All this while, we have been made to believe that we need 8 glasses /2L of water daily. But, like we know that requirement for food differs from person to person, in the same way fluid requirements should also be individualized and not same for all? It is still a controversial debate but we present some science for you to rationalize and make your own decision.
Water balance: Gain and loss
Water lot each day
About 700ml water is lost each day through skin and breath. Another 100ml is lost through faeces/ stools and about 1.5 L as urine and about 200ml in normal perspiration. This totals upto 2.5 L of water lost in a day
These losses may increase or decrease depending upon:
- Physical activity – Exercise increases body temperature causing sweating and leads to water loss.
- Illness – In case of diarrhoea or vomiting , body water may be lost
- Old age- We can assume that with age our natural reflexes may also slow down and hence keeping an elderly well hydrated may require conscious efforts
Our body’s metabolic processes produce 250ml and 750ml comes from food, so another 1.5 L needs to be replenished by fluids which is only about 6 glasses.
All beverages usually have substantial amounts of water such as juices, tea, coffee, coconut water, etc. so these may also fulfill part of the requirement
So how much allowance is left for pure water?? Definitely not 8 glasses! Overloading water can have serious consequences and is termed as water intoxication.
What happens when excess water is consumed?
- Early signs of overhydration include confusion, disorientation, nausea, and vomiting
- Prolonged state may lead to compromised mental abilities and some psychotic symptoms as the water enters brain cells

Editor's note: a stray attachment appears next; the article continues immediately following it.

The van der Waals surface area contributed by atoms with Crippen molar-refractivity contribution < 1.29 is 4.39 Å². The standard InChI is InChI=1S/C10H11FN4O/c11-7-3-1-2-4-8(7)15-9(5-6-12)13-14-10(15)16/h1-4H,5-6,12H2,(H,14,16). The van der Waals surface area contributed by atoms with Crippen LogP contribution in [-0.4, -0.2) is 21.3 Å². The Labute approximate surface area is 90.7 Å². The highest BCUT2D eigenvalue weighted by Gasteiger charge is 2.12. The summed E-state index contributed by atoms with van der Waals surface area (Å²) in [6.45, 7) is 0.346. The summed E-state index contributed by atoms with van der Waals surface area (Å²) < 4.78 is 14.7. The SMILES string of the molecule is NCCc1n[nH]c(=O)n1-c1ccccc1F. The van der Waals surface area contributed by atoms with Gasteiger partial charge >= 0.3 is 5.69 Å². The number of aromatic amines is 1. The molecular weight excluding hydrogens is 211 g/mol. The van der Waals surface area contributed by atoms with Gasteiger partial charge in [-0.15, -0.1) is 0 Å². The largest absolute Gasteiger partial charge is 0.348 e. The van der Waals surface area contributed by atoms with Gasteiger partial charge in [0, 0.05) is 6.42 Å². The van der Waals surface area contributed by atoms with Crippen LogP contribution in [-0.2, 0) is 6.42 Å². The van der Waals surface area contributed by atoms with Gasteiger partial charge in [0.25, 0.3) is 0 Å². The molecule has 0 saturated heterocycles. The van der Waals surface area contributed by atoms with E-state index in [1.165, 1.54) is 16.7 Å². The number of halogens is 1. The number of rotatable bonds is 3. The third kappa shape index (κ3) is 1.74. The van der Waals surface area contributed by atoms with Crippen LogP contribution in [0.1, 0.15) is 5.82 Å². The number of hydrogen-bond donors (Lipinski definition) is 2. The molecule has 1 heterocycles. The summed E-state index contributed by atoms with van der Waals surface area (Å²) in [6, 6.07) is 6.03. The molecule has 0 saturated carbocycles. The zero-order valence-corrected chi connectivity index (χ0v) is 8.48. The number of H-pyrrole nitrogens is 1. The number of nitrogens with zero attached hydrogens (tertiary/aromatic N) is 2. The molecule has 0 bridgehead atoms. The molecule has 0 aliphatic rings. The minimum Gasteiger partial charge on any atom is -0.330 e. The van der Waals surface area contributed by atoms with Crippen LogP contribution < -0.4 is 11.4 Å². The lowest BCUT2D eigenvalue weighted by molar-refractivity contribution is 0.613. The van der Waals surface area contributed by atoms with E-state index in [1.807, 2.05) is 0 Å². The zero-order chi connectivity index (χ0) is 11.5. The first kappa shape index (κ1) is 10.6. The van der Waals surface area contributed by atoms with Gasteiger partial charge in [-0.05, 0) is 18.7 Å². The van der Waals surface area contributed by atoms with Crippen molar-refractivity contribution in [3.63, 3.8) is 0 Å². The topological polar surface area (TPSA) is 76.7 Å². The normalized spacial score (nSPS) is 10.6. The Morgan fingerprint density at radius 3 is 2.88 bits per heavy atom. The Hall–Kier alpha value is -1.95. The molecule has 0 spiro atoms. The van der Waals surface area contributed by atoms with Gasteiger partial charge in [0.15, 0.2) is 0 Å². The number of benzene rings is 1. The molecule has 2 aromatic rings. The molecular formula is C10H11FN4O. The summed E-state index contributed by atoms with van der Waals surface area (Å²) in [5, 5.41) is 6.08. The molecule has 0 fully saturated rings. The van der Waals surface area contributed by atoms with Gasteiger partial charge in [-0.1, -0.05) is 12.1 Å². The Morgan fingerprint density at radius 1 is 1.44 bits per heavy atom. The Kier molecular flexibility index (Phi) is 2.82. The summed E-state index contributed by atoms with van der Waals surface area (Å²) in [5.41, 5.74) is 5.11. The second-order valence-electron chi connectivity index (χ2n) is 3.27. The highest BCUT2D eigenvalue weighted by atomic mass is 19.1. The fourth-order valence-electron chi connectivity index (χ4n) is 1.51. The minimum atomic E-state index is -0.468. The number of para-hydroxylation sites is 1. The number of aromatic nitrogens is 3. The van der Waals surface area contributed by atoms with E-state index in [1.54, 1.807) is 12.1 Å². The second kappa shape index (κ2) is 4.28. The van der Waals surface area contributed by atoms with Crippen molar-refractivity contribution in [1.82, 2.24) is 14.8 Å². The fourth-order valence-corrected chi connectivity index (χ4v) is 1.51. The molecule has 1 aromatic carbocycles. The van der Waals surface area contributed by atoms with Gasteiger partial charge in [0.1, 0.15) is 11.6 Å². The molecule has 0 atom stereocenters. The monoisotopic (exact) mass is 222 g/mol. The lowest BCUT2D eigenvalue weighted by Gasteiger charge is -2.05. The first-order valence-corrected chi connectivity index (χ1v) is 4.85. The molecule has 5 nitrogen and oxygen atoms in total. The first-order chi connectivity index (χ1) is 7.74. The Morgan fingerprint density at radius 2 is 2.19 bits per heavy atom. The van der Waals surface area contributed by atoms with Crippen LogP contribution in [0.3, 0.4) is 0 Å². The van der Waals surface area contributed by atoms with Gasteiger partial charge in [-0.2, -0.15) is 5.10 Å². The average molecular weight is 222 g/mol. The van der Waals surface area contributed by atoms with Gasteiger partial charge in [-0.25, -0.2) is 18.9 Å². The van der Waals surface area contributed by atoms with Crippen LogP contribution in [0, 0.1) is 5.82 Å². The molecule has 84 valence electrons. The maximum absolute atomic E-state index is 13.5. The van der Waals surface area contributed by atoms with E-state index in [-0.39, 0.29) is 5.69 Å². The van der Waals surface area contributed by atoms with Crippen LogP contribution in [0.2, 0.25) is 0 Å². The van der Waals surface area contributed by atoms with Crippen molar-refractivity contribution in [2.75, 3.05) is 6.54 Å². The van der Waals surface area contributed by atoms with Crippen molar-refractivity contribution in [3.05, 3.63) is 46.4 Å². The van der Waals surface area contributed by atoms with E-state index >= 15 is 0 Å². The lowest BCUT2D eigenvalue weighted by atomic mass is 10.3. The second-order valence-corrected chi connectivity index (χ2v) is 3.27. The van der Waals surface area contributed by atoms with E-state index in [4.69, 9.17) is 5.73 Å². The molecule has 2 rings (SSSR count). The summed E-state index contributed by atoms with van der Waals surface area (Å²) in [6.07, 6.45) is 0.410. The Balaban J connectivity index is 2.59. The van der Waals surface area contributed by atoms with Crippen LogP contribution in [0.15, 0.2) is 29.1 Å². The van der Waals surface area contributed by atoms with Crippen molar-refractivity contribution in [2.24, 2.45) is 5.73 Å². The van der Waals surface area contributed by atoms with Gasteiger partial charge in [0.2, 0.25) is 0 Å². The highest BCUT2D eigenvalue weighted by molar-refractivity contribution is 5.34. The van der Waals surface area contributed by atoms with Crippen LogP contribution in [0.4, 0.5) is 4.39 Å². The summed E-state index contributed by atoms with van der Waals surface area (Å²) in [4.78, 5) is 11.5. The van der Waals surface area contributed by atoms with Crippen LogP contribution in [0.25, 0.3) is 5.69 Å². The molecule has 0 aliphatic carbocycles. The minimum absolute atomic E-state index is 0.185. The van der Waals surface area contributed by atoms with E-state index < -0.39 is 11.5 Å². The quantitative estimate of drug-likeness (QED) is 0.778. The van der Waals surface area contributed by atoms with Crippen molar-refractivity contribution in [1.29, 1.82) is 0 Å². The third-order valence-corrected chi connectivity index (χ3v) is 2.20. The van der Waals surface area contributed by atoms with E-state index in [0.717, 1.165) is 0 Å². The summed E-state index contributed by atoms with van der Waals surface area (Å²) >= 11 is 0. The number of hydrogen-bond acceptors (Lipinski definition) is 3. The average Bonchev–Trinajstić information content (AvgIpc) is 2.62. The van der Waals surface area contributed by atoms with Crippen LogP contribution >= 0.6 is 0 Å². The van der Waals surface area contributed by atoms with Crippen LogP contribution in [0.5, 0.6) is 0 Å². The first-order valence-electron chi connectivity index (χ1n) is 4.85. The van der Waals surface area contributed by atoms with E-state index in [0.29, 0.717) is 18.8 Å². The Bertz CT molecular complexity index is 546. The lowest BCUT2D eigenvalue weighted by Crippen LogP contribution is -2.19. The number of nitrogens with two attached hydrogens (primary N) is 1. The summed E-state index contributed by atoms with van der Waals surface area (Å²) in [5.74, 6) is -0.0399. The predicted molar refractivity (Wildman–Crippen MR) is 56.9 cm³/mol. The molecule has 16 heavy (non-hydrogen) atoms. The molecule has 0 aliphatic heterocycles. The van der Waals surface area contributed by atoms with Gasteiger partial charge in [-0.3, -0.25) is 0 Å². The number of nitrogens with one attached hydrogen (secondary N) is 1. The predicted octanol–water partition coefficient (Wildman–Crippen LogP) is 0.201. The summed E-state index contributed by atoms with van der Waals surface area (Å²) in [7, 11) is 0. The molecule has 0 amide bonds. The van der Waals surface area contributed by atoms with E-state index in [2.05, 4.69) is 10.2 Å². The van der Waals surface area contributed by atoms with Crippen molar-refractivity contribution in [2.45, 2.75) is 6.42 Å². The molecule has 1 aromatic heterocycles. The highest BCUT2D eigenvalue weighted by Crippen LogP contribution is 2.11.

- Excess water in the body leads to dilution of the solutes such as sodium leading to hyponatremia. Severe hyponatraemia can lead to seizures, coma, and death
Natural mechanisms for regulating water intake
Thirst- Thirst is by far the most effective mechanism for regulating water intake. As and when your body needs water, the brain signals it in the form of thirst. If we try to override thirst for some reason then it definitely spells trouble
Color of urine– Urine colour is also great marker of hydration. If it is colourless or pale yellow , then you are well hydrated. A darker urine often indicates poor hydration
Impaired swallowing– Recent research has also shown that once water requirements have been fulfilled, swallowing water becomes difficult. It is body’s natural mechanism for telling us that we do not need more water. Effort-ful swallowing has been observed in test subjects when they were asked to drink excess water whereas when we are actually thirsty swallowing water is effortless.
The best way to avoid dehydration or overhydration is to drink water whenever your body asks for it. Some individuals are in the habit of suppressing the need to drink water because they may be too busy at work or traveling and not wanting to use washrooms outside. Over time, body may becomes accustomed to this conscious avoidance. But, we must know that drinking enough fluids is important to keep cells hydrated and functioning well so thirst or dehydration signals cannot be taken casually. At the same time, there are some health enthusiasts who consciously drink lots of water in an attempt to stay fit.
Remember , moderation is the key even when it comes to water!
Dr Pooja Chhawcharia is the Senior Nutritionist at eKincare with over 7 years of experience in Nutrition education, diet counseling and research. She is a Registered Dietician with the Indian Dietetic Association and Certified Diabetes Educator recognized by the International Diabetes federation . She is also interested in ancillary sciences such as Yoga and Naturopathy.